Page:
New figures show that HIV cases have dropped by 15% in Wales since 2018.

The data saw a decrease from 145 new cases in Wales in 2018 to 123 in 2019.

In 2019, the annual diagnoses for men was 86 compared to 117 in 2018.

However for women, annual new cases have risen from 28 in 2018 to 37 in 2019.

The new data also shows that late diagnosis of HIV stands at 59% in Wales compared to 42% for the rest of the UK.

The late diagnoses are likely due to a combination of non-testing by people who've taken risks but are reluctant to take a test due to stigma, failure by clinicians to diagnose symptoms and the lack of understanding of HIV risk, according to Fast Track Cardiff & Vale.

"We in Wales should be proud of our progress - but the fight is not over", said Stephen Doughty, MP for Cardiff South and Penarth and Chair of the All Party Parliamentary Group on HIV/AIDS.

"I was very proud that in September of this year Cardiff officially became a Fast Track City - a scheme aimed at ending HIV transmissions by 2030 - an initiative myself and Health Minister Vaughan Gething have supported since it’s early days.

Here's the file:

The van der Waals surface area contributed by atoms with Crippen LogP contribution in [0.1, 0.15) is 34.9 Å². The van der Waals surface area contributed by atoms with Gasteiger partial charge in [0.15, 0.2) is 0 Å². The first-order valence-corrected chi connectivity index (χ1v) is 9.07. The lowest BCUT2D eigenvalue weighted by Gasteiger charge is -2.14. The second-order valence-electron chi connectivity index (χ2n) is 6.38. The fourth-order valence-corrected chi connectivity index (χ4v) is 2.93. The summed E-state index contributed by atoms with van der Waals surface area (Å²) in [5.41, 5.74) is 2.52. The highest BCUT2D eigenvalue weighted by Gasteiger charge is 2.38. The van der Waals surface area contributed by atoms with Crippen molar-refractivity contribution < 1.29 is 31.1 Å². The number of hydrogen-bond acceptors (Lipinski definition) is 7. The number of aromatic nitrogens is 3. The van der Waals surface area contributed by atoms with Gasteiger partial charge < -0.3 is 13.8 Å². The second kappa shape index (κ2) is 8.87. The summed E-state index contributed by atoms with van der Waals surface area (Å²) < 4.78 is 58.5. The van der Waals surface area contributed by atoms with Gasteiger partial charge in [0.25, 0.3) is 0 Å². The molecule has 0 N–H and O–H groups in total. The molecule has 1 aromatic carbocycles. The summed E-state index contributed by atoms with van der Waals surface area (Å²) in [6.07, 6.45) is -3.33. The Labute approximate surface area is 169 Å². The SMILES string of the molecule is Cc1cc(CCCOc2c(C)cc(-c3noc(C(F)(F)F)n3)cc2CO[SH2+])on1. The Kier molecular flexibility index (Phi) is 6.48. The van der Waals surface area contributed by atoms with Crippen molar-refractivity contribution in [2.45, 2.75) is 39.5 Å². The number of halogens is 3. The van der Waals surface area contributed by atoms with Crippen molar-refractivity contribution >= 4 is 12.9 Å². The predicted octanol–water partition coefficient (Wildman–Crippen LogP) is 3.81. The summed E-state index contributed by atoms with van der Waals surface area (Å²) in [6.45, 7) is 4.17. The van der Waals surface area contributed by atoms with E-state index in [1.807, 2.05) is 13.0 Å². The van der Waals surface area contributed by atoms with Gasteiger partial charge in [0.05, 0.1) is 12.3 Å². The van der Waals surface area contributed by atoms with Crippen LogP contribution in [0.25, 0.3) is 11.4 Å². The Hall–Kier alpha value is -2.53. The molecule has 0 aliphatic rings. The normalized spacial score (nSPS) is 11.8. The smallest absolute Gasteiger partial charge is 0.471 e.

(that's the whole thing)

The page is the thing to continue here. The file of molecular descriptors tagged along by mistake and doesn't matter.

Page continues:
"World AIDS Day gives us an opportunity to renew our fight and ensure that we don’t forget about the 38 million people who are still living with HIV, and the 32.7 million who have died of HIV/AIDS since 1981".

Earlier this year it was announced that the anti-HIV drug, PrEP (Pre-Exposure Prophylaxis), would become routinely available on the NHS in Wales.

Following a successful 3 year trial, the drug was given the greenlight following zero transmissions amongst those taking the drug.

Lisa Power, Development Officer for Fast Track Cardiff & Vale, welcomed the news but is still worried about late diagnoses in Wales.

"We’re delighted that the numbers of gay men diagnosed with HIV in Wales are starting to go down. Once you’re diagnosed and treated, you can’t pass HIV on and if you don’t have HIV, there is now a pill - PrEP - to stop you getting it", Lisa told WalesOnline.

"But we are still seeing far too many people diagnosed late in Wales, when they are already ill, and the numbers of women being diagnosed, though small, are rising.

"So our advice to everyone is - if you’re sexually active, get tested and if you need it, get treated. Learn how to protect yourself and others. That way, we’ll reach our national target of no new HIV diagnoses by 2030."